There are plenty of games out there about making friends, exploring islands, and having adventures. There are games that explore themes of childhood, themes of tragedy and loss, and coming of age stories. There are even games that prominently feature geese. And then, there is Knights and Bikes, a game which combines all of these elements, but in a way that is unique, special, and meaningful. It encourages you to connect with the characters and the story, and it uses elements of imaginary play, fantasy, and a little bit of magical realism to bridge the gap and draw you in. For a game that looks like a cutesy romp on its surface, Knights and Bikes delivers a solid story and memorable characters that will stick with you well after you set down your controller.
Double Fine Productions offers their take on the roguelike genre, and does so in a post-apocalyptic, neo-80s way with RAD. As someone born in the 80s and loves that particular decade, this game hits all the right notes. As a game though, especially a roguelike where every death is permanent, it falls short of greatness. It’s enjoyable enough, but lacks range much like its melee-focused combat. RAD doesn’t do anything egregious with any one thing, but it doesn’t do anything ostentatious outside of its stylistic choices to standout within the genre.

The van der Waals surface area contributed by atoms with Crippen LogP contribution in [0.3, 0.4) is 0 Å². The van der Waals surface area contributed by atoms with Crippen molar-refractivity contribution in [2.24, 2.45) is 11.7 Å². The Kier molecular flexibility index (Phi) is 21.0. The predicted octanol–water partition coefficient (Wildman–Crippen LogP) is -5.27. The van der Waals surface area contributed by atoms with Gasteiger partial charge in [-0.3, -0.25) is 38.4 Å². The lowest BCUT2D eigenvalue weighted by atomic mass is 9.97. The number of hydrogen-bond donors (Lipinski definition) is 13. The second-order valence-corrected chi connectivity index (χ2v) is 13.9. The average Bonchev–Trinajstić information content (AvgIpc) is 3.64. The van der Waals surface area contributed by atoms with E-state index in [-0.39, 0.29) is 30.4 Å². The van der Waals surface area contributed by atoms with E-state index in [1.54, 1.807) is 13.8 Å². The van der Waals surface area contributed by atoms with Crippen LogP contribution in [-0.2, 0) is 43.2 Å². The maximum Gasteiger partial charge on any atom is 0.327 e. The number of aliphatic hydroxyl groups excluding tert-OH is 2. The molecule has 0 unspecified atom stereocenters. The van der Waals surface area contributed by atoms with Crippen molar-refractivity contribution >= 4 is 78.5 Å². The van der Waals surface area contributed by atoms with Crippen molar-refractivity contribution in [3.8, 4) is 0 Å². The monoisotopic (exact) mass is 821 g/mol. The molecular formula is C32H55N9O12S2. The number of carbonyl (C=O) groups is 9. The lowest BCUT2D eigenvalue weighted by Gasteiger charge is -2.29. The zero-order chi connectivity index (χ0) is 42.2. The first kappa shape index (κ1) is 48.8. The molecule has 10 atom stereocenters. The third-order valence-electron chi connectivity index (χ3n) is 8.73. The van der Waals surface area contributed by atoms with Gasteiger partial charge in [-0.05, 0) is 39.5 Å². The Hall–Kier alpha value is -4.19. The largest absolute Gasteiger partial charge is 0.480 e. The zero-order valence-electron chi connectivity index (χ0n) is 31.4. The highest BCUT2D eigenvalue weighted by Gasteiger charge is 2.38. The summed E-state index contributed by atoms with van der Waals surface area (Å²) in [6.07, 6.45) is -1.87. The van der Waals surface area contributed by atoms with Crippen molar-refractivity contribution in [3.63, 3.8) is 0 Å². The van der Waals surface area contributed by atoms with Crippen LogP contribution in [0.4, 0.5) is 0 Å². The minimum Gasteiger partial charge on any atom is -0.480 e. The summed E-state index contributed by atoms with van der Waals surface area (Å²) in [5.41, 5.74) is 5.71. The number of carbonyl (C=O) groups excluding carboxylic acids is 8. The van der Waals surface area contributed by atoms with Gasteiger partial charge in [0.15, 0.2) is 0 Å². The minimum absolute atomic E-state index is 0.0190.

Composer duo Brian Trifon and Brian Lee White, aka music producers Finishing Move, have created a unique, modern fantasy score for Massive Chalice, the single player tactical strategy game from the creators of Psychonauts, Brütal Legend, and Iron Brigade. The Massive Chalice Original Soundtrack will be released on iTunes, Amazon, Spotify, Google Play and Xbox Music on February 2.
Midnight City has joined forces with two of the most well-known names in indie games. First up, Midnight City will publish Double Fine Productions’ first big sequel, Costume Quest 2, coming to PC and consoles. Next, Midnight City will bring The Fullbright Company’s award-winning Gone Home to consoles. Both titles are slated for digital release later this year.
I asked a very simple question on Twitter that sparked healthy conversation between friends and acquaintances regarding my feelings about Double Fine starting a project using Kickstarter, a secure, crowd-source funding platform. Though I’m clearly in the minority for my thinking on this. A friend even stated I was being “mean spirited”, which is not my intention – I know it is a narrow focus of discussion, but it bothers me. I am a huge fan of Tim Schafer and Double Fine Productions and have nothing against them or the idea of getting funding from fans to start a project that would otherwise never exist.